Where have all the banners gone?
TRADE UNION BANNERS
Lois made an enquiry about trade union banners and their whereabouts in Lancashire? Unfortunately, our knowledge about this particular aspect of labour history collections is quite limited. Having contacted the Working Class Movement Library (WCML) in Salford and the Trade Union Congress (who have yet to reply), the simple answer is that there does not appear to be one collection, or one collection point. What we do know is that the aforementioned WCML have one or two banners, the People’s History Museum in Manchester likewise and banners often appear in local exhibitions such as the one extant at the Museum of Wigan Life in Wigan.
However, what we can add is that it was the tradition of marching, to make protest, that is the origin of banners. Political groupings that did not march, such as the Anti Corn law League or the anti-slavery movement did not possess banners. For hundreds of years banners have been used in the marching tradition and the first banners probably evolved, prior to the repeal of the Combination Act in 1825, in the secret meetings of trade societies. Thereafter, banners were used to identify groupings: from trade unions, to friendly societies, to temperance groups. Interestingly, despite the proliferation of banners in the nineteenth century only one banner remains from the infamous Peterloo gathering in Manchester in 1819 and none from the Chartist period that we are aware of!
As trade unionism increased throughout the nineteenth century so did the banners. George Tutil became a famous banner maker from 1837 onwards and the tradition survived and grew with the Suffragettes in the Edwardian era. Banners were embroidered, stencilled and appliqued and would profess similar values of dignity of trade, brotherhood, unity and justice. The effects of banners as historical artefacts can be ‘read’ by historians to locate evidence and meanings. Interestingly, Nick Mansfiled has argued more recently that the appearance of the Union Jack on many nineteenth century trade union banners ought to lead us to question the radical nature of many trade unionists and reassess the many stranded nature of working class radical politics.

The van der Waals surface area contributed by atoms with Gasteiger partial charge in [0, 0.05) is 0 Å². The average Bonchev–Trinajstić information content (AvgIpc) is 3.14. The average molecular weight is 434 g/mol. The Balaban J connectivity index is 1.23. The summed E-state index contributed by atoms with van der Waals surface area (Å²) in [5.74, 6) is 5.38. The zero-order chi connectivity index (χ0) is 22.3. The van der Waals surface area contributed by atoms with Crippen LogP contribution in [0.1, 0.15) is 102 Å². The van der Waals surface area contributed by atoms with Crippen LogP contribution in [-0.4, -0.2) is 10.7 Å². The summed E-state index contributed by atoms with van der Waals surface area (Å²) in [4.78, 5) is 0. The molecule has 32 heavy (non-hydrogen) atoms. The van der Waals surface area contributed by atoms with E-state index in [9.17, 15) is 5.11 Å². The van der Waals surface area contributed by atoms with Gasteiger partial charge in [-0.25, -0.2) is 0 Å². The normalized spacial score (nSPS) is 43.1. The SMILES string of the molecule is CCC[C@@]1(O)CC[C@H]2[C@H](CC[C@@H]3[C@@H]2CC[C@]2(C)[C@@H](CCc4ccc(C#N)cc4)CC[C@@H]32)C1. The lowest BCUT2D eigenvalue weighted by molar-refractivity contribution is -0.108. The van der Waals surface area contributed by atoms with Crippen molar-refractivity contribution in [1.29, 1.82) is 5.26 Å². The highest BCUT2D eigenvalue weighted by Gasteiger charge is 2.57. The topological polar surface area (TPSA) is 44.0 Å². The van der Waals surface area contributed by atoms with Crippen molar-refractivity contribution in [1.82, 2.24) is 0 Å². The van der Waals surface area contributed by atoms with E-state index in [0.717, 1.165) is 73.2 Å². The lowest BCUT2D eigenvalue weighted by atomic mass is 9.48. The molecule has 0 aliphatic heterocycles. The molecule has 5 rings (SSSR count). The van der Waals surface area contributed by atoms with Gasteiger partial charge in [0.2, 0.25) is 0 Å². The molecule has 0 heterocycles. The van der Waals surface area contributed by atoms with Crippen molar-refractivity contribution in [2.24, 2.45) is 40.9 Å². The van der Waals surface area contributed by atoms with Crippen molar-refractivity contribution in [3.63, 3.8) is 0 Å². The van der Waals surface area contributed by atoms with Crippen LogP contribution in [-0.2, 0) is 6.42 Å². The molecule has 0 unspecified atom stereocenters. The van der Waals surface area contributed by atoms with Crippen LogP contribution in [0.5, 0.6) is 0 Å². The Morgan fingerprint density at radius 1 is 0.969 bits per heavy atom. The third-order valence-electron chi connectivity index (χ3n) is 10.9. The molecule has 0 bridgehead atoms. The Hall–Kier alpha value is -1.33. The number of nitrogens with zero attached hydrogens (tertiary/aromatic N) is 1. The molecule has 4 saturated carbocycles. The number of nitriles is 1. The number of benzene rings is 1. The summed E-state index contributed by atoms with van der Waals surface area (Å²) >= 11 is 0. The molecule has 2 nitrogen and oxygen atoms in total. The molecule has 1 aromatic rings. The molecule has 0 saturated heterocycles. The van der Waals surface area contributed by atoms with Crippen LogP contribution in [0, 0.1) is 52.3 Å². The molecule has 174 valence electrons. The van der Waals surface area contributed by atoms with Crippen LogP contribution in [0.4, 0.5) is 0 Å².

A final thought on banners was brought to us most recently by Nick Hunt of the Mid-Pennine Arts Project. In October of 2019, Nick organised a banner exhibition at a Brierfield textile mill in the heart of North East Lancs. The exhibition displayed banners from Greenham Common, the Durham Miners and the Hillsborough football stadium disaster. A tribute to the tradition of marching to be heard it would appear that Lancashire is a setting with more than its fair share of colourful emblematic expression.
Peter John Fyles